In contrast to the Büchler study, Burnham and colleagues only followed colonies over one beekeeping summer season. This was not a test of overwintering survival, but mid-season development.
The take-home message is that colonies headed by the ‘local’ Vermont queens did better. The colonies got heavier faster and brood levels built up better.
It’s notable that colony weight built up before any brood would have emerged from the new queen (upper panel) and that brood level in colonies headed by the local queen recovered much better after formic acid treatment (arrow in lower panel).
However, Nosema levels were significantly different (above) as were the levels of Israeli Acute Paralysis Virus (IAPV; below).
There were no significant differences in the Varroa loads before or after treatment (not shown), or in the levels of DWV or Black Queen Cell Virus (BQCV).
Taken together – bigger, heavier, stronger colonies and lower pathogen loads (at least of some pathogens) – seems good evidence to support the contention that local bees are beneficial.
The benefits are precisely what you want for good overwintering – strong, healthy colonies.
That’s a slam-dunk then?
IAPV is a virus rarely detected in the UK. It causes persistent and systemic infections in honey bees and can be found in every caste (drones, workers, queens) and at every stage of the life cycle.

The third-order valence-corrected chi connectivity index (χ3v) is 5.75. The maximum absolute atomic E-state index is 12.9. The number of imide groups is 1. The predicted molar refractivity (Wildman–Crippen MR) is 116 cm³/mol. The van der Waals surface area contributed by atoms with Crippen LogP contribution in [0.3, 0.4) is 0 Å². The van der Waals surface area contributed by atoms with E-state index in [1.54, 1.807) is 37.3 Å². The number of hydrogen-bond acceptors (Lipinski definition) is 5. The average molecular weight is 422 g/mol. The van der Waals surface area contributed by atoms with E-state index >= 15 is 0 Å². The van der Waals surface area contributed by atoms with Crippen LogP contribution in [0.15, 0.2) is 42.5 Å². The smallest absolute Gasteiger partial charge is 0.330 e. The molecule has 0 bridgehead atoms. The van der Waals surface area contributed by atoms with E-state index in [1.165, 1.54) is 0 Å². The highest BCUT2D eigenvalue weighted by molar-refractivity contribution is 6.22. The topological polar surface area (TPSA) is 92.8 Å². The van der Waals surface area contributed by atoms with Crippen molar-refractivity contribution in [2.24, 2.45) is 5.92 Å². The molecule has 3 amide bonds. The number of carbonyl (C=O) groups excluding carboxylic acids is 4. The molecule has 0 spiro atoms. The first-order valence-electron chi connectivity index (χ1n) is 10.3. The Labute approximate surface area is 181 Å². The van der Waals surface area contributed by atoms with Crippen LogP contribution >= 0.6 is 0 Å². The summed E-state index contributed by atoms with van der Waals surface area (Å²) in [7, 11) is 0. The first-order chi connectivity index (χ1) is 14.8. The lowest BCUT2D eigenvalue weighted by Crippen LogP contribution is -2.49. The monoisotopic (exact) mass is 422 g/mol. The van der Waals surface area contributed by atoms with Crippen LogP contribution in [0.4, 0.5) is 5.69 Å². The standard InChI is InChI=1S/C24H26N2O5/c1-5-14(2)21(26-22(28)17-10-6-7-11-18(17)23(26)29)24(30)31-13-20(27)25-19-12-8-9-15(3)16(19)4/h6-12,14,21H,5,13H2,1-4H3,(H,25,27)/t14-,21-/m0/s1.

As IAPV is detectable in eggs and larvae – neither of which are Varroa-exposed – it is assumed to be vertically transmitted from the queen. IAPV is also found in the ovaries of the queen, which is additional evidence for vertical transmission.
At the first timepoint (12 days post requeening) the levels of IAPV are different between the two colony types, but not significantly so. However, by 40 days (T2) the levels are very different. At this later timepoint all the bees in the colony will be have come from the introduced queen.
The authors explain the differences in IAPV levels in terms of local bees being more resistant to ‘local’ pathogens … in much the same way that Pizarro’s 168 conquistadors, being more resistant to smallpox, defeated the might of the Inca Empire with the help of the virus diseases they inadvertently introduced to Peru.
I suspect there’s another explanation.
Perhaps the Californian queens were IAPV infected from the outset?
If this was the case they could introduce a new and virulent strain of IAPV to the research colonies and – over time – the levels would increase as more and more workers in the colony were derived from the new queen. IAPV is present in ~20% of US colonies so it seems perfectly reasonable to suggest it might have been largely absent from the Vermont queens and the test colonies, but present in the queens introduced from California.
How should they have tested that?
The obvious thing to do would be to characterise the IAPV present in the colony. IAPV shows geographic variation across the USA. If the predominant virus was of Californian origin it would suggest it was brought in with the queen. This is a relatively easy test to conduct … a sort of 23andme to determine bee virus provenance.